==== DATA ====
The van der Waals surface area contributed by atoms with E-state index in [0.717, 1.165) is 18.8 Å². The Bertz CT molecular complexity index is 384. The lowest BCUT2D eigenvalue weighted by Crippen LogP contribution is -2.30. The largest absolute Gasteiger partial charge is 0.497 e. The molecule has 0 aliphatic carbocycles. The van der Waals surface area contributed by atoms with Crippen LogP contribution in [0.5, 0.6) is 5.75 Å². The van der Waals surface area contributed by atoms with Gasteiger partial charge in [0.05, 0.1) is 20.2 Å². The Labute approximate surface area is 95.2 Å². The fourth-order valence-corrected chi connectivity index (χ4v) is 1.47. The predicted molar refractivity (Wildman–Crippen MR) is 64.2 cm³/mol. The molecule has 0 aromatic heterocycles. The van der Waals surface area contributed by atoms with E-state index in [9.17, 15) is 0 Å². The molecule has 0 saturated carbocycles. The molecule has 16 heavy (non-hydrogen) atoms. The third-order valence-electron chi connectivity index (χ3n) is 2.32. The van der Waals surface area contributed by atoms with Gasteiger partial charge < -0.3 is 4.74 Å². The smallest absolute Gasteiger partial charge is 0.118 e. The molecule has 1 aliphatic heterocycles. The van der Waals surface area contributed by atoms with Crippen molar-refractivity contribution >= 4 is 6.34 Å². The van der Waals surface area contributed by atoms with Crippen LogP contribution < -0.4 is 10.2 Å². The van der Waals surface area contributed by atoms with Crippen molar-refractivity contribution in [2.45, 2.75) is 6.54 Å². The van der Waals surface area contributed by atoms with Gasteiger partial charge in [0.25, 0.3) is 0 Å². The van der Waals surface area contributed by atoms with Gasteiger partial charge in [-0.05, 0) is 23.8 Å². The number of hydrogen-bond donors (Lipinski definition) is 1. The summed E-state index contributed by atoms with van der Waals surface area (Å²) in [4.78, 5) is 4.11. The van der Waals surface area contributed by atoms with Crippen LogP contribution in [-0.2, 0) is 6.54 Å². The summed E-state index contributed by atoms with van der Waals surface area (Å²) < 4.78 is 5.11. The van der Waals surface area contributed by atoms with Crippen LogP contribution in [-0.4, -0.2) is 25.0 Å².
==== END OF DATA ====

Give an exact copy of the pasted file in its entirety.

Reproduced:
The van der Waals surface area contributed by atoms with E-state index in [0.717, 1.165) is 18.8 Å². The Bertz CT molecular complexity index is 384. The lowest BCUT2D eigenvalue weighted by Crippen LogP contribution is -2.30. The largest absolute Gasteiger partial charge is 0.497 e. The molecule has 0 aliphatic carbocycles. The van der Waals surface area contributed by atoms with Crippen LogP contribution in [0.5, 0.6) is 5.75 Å². The van der Waals surface area contributed by atoms with Gasteiger partial charge in [0.05, 0.1) is 20.2 Å². The Labute approximate surface area is 95.2 Å². The fourth-order valence-corrected chi connectivity index (χ4v) is 1.47. The predicted molar refractivity (Wildman–Crippen MR) is 64.2 cm³/mol. The molecule has 0 aromatic heterocycles. The van der Waals surface area contributed by atoms with E-state index in [9.17, 15) is 0 Å². The molecule has 0 saturated carbocycles. The molecule has 16 heavy (non-hydrogen) atoms. The third-order valence-electron chi connectivity index (χ3n) is 2.32. The van der Waals surface area contributed by atoms with Gasteiger partial charge < -0.3 is 4.74 Å². The smallest absolute Gasteiger partial charge is 0.118 e. The molecule has 1 aliphatic heterocycles. The van der Waals surface area contributed by atoms with Crippen molar-refractivity contribution >= 4 is 6.34 Å². The van der Waals surface area contributed by atoms with Crippen LogP contribution < -0.4 is 10.2 Å². The van der Waals surface area contributed by atoms with Crippen molar-refractivity contribution in [2.45, 2.75) is 6.54 Å². The van der Waals surface area contributed by atoms with Gasteiger partial charge in [0.25, 0.3) is 0 Å². The van der Waals surface area contributed by atoms with Gasteiger partial charge in [-0.05, 0) is 23.8 Å². The number of hydrogen-bond donors (Lipinski definition) is 1. The summed E-state index contributed by atoms with van der Waals surface area (Å²) in [4.78, 5) is 4.11. The van der Waals surface area contributed by atoms with Crippen LogP contribution in [-0.2, 0) is 6.54 Å². The summed E-state index contributed by atoms with van der Waals surface area (Å²) < 4.78 is 5.11. The van der Waals surface area contributed by atoms with Crippen LogP contribution in [-0.4, -0.2) is 25.0 Å².